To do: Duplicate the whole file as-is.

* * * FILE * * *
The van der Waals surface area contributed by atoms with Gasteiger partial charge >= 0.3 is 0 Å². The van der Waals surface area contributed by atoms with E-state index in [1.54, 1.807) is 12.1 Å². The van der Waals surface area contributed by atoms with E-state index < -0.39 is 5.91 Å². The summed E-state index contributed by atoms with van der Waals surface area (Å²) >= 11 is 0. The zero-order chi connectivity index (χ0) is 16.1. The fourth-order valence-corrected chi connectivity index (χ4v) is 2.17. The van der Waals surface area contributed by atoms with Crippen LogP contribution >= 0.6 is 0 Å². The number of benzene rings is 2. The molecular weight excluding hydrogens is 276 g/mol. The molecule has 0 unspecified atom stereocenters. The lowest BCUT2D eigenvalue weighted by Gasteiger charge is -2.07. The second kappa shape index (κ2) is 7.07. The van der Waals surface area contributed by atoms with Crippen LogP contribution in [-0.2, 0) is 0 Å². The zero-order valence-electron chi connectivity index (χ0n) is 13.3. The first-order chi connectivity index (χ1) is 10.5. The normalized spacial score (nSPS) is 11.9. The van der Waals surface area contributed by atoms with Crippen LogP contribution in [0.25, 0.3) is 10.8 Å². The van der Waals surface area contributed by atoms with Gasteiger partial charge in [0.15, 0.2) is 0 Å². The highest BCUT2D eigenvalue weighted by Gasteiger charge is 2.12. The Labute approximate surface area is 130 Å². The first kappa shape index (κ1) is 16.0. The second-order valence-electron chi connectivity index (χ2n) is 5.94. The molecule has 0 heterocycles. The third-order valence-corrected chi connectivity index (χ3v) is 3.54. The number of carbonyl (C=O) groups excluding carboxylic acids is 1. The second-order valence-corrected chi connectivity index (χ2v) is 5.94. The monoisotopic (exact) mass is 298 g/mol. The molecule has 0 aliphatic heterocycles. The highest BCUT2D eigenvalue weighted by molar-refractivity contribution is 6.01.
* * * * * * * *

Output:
The van der Waals surface area contributed by atoms with Gasteiger partial charge >= 0.3 is 0 Å². The van der Waals surface area contributed by atoms with E-state index in [1.54, 1.807) is 12.1 Å². The van der Waals surface area contributed by atoms with E-state index < -0.39 is 5.91 Å². The summed E-state index contributed by atoms with van der Waals surface area (Å²) >= 11 is 0. The zero-order chi connectivity index (χ0) is 16.1. The fourth-order valence-corrected chi connectivity index (χ4v) is 2.17. The van der Waals surface area contributed by atoms with Crippen LogP contribution >= 0.6 is 0 Å². The number of benzene rings is 2. The molecular weight excluding hydrogens is 276 g/mol. The molecule has 0 unspecified atom stereocenters. The lowest BCUT2D eigenvalue weighted by Gasteiger charge is -2.07. The second kappa shape index (κ2) is 7.07. The van der Waals surface area contributed by atoms with Crippen LogP contribution in [-0.2, 0) is 0 Å². The zero-order valence-electron chi connectivity index (χ0n) is 13.3. The first-order chi connectivity index (χ1) is 10.5. The normalized spacial score (nSPS) is 11.9. The van der Waals surface area contributed by atoms with Crippen LogP contribution in [0.25, 0.3) is 10.8 Å². The van der Waals surface area contributed by atoms with Gasteiger partial charge in [0.15, 0.2) is 0 Å². The highest BCUT2D eigenvalue weighted by Gasteiger charge is 2.12. The Labute approximate surface area is 130 Å². The first kappa shape index (κ1) is 16.0. The second-order valence-electron chi connectivity index (χ2n) is 5.94. The molecule has 0 heterocycles. The third-order valence-corrected chi connectivity index (χ3v) is 3.54. The number of carbonyl (C=O) groups excluding carboxylic acids is 1. The second-order valence-corrected chi connectivity index (χ2v) is 5.94. The monoisotopic (exact) mass is 298 g/mol. The molecule has 0 aliphatic heterocycles. The highest BCUT2D eigenvalue weighted by molar-refractivity contribution is 6.01.